Kelvin Hall School is recognised as a popular secondary school, and before the extension it was over-subscribed due to a population boom and its positive reputation.
Run by the Yorkshire and Humber Co-operative Learning Trust, the original building was built in 2021, constructed as part of the Building Schools for the Future Programme of works which Hull Esteem was a part of from the beginning. This building offered a range of modern facilities to enhance the student learning experience. This, along with the outstanding Ofsted rating across all areas, has contributed to the schools growing popularity over the years.
This created the need to further increase capacity, as part of Hull City Council’s wider investment into educational establishments across Hull. It was also recognised that more specialist space was needed to further improve education for those children with special educational needs and disabilities.
Hull Esteem have been the driving force behind the Council’s huge £450m investment into the schools for Hull from the very beginning.
First things first, Hull Esteem, Geo Houltons and the wider design team undertook a detailed site appraisal so they could fully understand and appreciate the challenges and opportunities the existing site had to offer. This assured that the team were able to present the most appropriate design proposals with the school’s visual and curriculum model at the very heart.
From here, rigorous testing of all learning spaces was carried out to see if the new design suited the curriculum model in an efficient manner. This collaborative approach ensured a design solution that met the schools’ aspiration of a completed project which blended with the existing design, whilst also remaining within the cost plan.
One of the most important factors of the design was to ensure that the extension did not feel like an addition. The same materials pallet and overall design philosophy was used so that the extension could encompass the overall feel and appearance of the existing building.
Another key factor to be considered was the need for the design solution to ensure that the existing school remained operational throughout the duration of the works being undertaken.
• One of the biggest challenges was keeping the school operational throughout the duration of the project, with disruption to the school’s routine kept to a minimum,.
• The live environment posed challenges when it came to removing the roof on the existing facility to be able to make the complex connection details to extend the existing steel works up – with live classrooms underneath, health and safety was paramount,
• Logistical challenges included the single-access road which meant traffic management, access and egress had to be always overseen,
• Restrictions to the back end of the site,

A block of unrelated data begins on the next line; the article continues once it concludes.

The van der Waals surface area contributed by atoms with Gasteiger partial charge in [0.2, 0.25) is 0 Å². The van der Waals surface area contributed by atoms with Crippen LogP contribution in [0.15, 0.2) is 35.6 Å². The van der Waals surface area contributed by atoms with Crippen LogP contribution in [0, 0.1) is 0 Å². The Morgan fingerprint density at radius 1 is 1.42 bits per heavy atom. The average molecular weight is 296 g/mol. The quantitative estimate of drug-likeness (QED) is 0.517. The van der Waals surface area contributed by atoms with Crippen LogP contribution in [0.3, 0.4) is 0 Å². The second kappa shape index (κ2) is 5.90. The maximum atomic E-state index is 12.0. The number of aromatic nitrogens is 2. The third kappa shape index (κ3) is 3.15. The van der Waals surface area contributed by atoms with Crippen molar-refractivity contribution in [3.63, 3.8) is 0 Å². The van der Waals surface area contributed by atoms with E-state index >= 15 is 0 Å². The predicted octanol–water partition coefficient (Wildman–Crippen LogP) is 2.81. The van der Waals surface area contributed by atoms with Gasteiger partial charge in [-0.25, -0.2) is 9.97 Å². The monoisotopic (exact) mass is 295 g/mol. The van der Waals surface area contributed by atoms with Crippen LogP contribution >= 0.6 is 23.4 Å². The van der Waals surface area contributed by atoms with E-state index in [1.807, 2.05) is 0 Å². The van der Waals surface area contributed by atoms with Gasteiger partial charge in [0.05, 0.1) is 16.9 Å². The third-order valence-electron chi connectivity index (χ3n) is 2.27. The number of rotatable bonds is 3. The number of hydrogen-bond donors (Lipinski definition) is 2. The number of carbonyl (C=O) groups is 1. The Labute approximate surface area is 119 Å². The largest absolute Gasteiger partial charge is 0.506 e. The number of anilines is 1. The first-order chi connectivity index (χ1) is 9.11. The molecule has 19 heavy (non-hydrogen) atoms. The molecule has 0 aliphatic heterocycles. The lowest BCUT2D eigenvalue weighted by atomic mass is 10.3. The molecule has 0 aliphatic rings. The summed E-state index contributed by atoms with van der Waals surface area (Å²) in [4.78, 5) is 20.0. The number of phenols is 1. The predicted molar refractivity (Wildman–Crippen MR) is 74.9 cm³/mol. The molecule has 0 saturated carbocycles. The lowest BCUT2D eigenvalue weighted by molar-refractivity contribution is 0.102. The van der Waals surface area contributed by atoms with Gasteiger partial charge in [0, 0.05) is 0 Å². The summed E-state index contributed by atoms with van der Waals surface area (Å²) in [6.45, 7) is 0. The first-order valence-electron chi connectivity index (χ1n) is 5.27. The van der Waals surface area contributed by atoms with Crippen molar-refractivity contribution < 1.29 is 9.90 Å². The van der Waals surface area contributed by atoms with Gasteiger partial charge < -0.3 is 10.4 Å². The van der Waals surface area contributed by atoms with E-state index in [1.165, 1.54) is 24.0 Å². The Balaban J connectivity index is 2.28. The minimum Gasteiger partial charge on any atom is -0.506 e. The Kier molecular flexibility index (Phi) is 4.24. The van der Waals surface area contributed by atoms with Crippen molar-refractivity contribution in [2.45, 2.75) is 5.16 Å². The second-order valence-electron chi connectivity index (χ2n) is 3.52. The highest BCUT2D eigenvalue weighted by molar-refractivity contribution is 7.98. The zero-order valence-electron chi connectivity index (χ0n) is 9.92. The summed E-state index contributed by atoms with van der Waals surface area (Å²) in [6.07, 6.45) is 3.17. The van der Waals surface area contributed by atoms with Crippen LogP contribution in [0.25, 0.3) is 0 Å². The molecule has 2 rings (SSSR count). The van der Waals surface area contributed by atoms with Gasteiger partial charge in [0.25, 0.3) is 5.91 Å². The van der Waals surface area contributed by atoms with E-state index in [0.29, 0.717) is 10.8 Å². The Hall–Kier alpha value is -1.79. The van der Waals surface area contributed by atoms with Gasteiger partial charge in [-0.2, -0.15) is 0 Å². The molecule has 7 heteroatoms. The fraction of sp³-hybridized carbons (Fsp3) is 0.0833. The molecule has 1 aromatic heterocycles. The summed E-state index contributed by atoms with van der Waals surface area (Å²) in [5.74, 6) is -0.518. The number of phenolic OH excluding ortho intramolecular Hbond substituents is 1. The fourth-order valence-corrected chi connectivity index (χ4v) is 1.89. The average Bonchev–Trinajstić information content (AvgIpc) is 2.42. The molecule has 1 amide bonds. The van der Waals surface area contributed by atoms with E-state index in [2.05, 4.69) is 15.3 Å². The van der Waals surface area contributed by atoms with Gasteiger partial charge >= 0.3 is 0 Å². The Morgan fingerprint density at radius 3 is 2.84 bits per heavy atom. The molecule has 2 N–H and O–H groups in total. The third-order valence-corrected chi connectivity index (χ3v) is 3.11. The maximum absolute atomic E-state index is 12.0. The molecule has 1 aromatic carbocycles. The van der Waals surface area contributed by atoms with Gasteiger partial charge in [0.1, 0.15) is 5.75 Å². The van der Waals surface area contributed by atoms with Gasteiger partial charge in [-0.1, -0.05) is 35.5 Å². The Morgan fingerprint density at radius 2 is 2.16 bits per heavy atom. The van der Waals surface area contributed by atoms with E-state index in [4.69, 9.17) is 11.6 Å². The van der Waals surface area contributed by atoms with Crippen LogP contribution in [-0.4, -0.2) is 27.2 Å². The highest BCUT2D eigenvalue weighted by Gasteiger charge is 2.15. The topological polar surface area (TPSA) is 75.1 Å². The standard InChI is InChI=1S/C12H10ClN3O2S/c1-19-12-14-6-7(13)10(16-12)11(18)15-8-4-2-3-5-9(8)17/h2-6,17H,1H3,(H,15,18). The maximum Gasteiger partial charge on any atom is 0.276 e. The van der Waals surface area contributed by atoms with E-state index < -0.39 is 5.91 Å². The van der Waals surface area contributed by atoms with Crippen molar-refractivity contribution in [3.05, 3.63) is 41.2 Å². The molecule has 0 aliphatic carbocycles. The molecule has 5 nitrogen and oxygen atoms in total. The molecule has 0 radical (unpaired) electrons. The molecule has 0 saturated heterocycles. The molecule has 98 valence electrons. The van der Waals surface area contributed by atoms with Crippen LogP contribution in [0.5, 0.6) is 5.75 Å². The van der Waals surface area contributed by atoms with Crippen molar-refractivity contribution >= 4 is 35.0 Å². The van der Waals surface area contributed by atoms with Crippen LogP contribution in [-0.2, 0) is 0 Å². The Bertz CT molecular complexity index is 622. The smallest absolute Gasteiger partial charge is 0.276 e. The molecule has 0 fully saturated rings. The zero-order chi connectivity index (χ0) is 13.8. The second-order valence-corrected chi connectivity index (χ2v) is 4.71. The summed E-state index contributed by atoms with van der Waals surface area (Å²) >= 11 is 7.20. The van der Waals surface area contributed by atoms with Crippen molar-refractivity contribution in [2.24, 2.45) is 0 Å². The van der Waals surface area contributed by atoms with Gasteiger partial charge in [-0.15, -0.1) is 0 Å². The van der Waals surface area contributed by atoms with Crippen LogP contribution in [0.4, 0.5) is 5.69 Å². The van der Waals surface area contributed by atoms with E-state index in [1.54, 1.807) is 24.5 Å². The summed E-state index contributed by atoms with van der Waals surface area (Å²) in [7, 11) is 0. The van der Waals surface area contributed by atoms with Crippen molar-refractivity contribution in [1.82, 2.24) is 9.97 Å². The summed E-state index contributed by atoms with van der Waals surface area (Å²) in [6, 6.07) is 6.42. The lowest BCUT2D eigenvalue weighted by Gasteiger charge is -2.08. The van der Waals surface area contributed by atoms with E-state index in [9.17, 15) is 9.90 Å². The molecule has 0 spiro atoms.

• Having to create a natural extension and expansion zone within an already existing building footprint,
• The coronavirus pandemic hit mid-construction where the site had to close for three weeks to develop and introduce new safe working practices according to Government guidelines,
• As a result of this, priorities changed for the school and so the project team had to adapt quickly once they returned after covid. Hull Esteem rescheduled and reprogrammed areas accordingly to create covid-dependent areas and greater space to incorporate social distancing measures,
• Limited staff due to the pandemic meant that the environment needed to be much more controlled and reactive to any Government announcements.
Kelvin Hall Academy now benefits from an additional 250 places, bringing the school’s capacity to 1,600, along with a new Autistic Spectrum Disorder Resource Base for 15 pupils (one of the first specialist bases in the city at the time of completion).
The two-storey extension has expanded existing dining facilities and provided a purpose built
ASD resource base for up to 15 students. The remodelling of the existing school converted two
existing classrooms into science labs on the ground floor, and a gas supply was installed to
the third science lab adjacent to improve learning resources for students.
The second-floor rooftop consists of a technology room, seven general classrooms and two ICT classrooms, with associated storage and enhanced breakout spaces.
All of this was achieved whilst maintaining operations to the existing school and associated facilities, testament to the communication and relationships built between all parties.
Despite the effects the pandemic had on wider school engagement, children of key workers were able to visit the site when it was safe to do so and took park in the decorating of the second floor.
On top of the crucial specialist hub that this extension has added to the school, the attention to detail and planning has meant that the original school’s design and external appearance has been matched seamlessly.